0
$\begingroup$

I am confused about how exactly cvglmnet calculates the "optimal" hyperparameters (specifically, lambda.min and lambda.1se).

As far as I understand, k-fold cross validation in itself doesn't give us an "optimal hyperparameter", but rather an estimate of the model's overall performance on other datasets. And cross-validation is what the documentation says that cvglmnet does.

However, isn't cvglmnet providing us with a lambda.min and lambda.1se a form of hyperparameter search? So would the results of running cvglmnet effectively be similar to nested cross validation?

Any thoughts are appreciated!

Thanks, Michelle

$\endgroup$
  • $\begingroup$ Although this question is obviously R-related, I think it's probably on topic here because it relates to the underlying operations done by cv.glmnet and not say, how to call it or structure its inputs. $\endgroup$ – Matt Krause Feb 14 '17 at 21:17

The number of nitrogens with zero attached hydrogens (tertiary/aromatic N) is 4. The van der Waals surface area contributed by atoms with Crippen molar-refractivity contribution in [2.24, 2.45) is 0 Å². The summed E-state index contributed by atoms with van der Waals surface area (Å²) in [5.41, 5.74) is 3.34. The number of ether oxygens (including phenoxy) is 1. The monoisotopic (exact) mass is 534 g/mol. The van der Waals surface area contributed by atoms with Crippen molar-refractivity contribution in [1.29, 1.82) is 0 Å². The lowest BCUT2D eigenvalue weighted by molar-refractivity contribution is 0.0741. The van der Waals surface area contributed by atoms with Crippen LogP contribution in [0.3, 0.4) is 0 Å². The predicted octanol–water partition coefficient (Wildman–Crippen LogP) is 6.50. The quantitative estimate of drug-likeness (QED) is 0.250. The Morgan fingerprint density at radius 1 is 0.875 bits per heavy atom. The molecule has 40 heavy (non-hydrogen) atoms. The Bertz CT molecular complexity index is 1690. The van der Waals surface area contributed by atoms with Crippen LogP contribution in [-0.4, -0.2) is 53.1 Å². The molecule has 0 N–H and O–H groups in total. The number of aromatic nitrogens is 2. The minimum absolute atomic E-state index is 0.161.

1
$\begingroup$

cross validation is a tool, which you can use for either parameter selection or test prediction error. If you want both you need to do nested cross validation ( since if you use cross validation to choose parameters, then the 'best' test error has been selected).

you can see the code for cv.glmnet either on eg github or by typing cv.glmnet ( whilst the heavy duty functions are written in ?fortran, a lot of the wrapper functions eg crossvalidation is done in R)

so cv.glmnet does crossvalidation for parameter selection. You will have to 'roll your own' nested crossvalidation to also get an estimate of the test error

$\endgroup$
  • $\begingroup$ Thanks for your input. So then if I wanted to find an estimate of the test error of the model with best parameters, I would do nested CV on the training set (with cvglment nested inside for parameter selection)? Next if I want to apply those parameters from the model to another test dataset and see how well it performs there, then would I used only cvglmnet on the whole training set and take the best parameters from there and apply them to the test dataset? $\endgroup$ – Michelle Mar 23 '17 at 2:32

Your Answer

By clicking “Post Your Answer”, you agree to our terms of service, privacy policy and cookie policy

Not the answer you're looking for? Browse other questions tagged or ask your own question.